Transit-oriented retailing

For those who live in urban areas, especially neighborhoods in the process of returning from decades of disinvestment, you may sympathize with the difficulty of trying to find a good grocery store nearby. The dearth of food outlets in cities can be partially attributed to national chains failing to adjust their largely suburban business models for urban environments. Because many chains are used to building large stores in the suburbs, they naturally set out to do the same in the city, but the large box surrounded by parking with monstrous stocks of food isn’t appropriate for a dense urban fabric. Large stores built in the city also have to serve a larger share of the population to make a profit, so drawing from within a 10- or 15-minute walkshed often isn’t good enough. Is there an opening in the market for smaller urban stores?

The British chain Tesco believes so. They are developing “Fresh & Easy” stores for urban and transit-oriented settings, with footprints as small as 10,000 square feet (a fraction of conventional supermarkets), stocked with staples as well as ready-to-eat meals. Prototypes are set to open in Phoenix and Los Angeles. Success with the more compact format could prove a boon to the many communities that are trying to develop walkable neighborhoods with convenient shopping nearby.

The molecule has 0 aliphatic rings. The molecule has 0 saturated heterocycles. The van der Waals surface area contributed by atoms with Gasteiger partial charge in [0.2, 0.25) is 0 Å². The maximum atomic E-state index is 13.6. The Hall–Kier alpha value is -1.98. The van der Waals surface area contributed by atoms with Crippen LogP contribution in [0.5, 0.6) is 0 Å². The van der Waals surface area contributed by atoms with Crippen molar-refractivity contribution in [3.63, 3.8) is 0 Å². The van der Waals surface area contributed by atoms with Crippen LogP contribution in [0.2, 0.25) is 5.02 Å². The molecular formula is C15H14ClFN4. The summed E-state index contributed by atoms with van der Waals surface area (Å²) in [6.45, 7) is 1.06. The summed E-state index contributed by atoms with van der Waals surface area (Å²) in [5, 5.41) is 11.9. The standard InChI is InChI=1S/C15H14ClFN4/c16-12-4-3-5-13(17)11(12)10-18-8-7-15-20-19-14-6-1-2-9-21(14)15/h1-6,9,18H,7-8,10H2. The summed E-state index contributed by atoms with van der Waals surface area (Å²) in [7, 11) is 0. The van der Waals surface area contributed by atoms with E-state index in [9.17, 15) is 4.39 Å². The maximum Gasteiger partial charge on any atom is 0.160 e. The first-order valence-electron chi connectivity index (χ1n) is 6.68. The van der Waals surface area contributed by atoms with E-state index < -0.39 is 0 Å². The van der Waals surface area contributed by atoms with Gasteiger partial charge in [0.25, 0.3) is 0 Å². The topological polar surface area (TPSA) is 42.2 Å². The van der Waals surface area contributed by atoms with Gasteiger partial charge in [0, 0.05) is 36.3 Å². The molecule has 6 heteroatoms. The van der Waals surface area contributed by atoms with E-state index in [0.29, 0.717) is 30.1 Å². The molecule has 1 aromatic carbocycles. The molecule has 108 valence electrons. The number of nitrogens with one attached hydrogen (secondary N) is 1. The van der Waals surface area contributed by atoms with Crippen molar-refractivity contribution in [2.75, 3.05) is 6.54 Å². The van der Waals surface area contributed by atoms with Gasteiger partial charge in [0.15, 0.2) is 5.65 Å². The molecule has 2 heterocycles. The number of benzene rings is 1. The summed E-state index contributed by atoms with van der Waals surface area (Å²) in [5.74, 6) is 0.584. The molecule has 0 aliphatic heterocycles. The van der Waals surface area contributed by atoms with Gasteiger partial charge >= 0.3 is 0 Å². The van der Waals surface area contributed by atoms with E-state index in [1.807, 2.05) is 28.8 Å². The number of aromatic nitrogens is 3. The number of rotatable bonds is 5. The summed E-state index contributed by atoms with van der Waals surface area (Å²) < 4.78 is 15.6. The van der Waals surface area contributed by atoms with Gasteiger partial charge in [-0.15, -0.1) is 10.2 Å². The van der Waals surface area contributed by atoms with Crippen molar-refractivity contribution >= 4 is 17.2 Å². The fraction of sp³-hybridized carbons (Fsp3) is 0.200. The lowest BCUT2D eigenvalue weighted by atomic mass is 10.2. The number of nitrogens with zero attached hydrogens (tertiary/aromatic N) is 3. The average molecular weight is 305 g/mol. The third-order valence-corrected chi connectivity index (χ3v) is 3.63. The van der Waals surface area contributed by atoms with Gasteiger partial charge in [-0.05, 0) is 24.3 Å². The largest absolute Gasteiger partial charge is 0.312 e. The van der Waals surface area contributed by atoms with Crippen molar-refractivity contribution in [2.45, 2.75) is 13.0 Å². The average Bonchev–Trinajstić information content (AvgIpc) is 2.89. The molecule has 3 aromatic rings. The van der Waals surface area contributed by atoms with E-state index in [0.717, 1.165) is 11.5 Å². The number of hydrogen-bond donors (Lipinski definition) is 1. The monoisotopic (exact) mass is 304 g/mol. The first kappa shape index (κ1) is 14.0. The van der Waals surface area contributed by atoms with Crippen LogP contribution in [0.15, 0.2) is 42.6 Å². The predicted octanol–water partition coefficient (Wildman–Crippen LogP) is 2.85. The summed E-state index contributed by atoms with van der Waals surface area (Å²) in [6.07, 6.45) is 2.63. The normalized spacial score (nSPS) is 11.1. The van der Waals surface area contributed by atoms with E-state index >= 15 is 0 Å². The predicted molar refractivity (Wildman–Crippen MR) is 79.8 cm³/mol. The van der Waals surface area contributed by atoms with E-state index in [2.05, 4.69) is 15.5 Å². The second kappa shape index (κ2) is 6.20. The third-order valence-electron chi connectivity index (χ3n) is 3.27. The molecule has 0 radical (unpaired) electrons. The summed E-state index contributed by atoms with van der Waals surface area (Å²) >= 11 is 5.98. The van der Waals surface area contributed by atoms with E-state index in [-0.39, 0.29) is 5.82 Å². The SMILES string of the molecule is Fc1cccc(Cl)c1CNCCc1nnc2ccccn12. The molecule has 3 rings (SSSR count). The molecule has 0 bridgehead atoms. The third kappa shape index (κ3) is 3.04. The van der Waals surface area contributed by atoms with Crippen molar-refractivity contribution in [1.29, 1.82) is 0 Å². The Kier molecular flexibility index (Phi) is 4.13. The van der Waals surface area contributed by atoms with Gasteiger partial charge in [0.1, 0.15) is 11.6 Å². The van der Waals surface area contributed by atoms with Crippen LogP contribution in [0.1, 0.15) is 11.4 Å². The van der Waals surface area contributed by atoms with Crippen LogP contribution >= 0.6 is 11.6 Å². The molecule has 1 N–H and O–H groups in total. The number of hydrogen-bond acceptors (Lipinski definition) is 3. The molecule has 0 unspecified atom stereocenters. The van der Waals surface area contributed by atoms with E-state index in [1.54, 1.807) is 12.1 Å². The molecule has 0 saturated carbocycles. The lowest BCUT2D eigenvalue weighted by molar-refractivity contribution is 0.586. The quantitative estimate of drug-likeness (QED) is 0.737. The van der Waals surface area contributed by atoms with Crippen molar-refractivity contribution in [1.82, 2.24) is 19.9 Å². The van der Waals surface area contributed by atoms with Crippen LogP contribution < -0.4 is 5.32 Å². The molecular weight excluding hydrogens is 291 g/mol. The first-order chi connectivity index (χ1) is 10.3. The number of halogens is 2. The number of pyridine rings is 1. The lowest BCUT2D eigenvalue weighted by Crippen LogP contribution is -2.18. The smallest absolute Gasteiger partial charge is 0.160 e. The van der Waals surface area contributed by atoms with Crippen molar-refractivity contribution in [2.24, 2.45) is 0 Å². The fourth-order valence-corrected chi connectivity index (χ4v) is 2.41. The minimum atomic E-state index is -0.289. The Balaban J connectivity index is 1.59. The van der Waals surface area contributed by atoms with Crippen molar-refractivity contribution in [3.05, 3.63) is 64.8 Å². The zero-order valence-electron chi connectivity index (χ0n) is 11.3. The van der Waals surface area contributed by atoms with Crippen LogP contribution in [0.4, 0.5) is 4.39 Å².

From a piece in the Economist:

“At least one reason behind the success of Tesco’s convenience stores is public transport. Many are near, or sometimes even inside, underground and railway stations, making it easy for commuters to pop into a store to grab a meal on their way home…Some, however, worry that this accident of British geography may have coloured Tesco’s view of the ready meals it is proposing to sell through its Fresh & Easy stores in America.”

;It’s certainly no “accident of British geography” that residents shop this way. It’s intentional, based on the commitment to investing in public transportation and walkable communities. Making good food accessible to city residents will have a huge impact on the success of efforts to revitalize struggling cities and neighborhoods. As more cities experience investment, and new transit-oriented developments come online, could it be that Tesco is poised to fill a niche market for smaller stores in old (and new) mixed-use urban environments?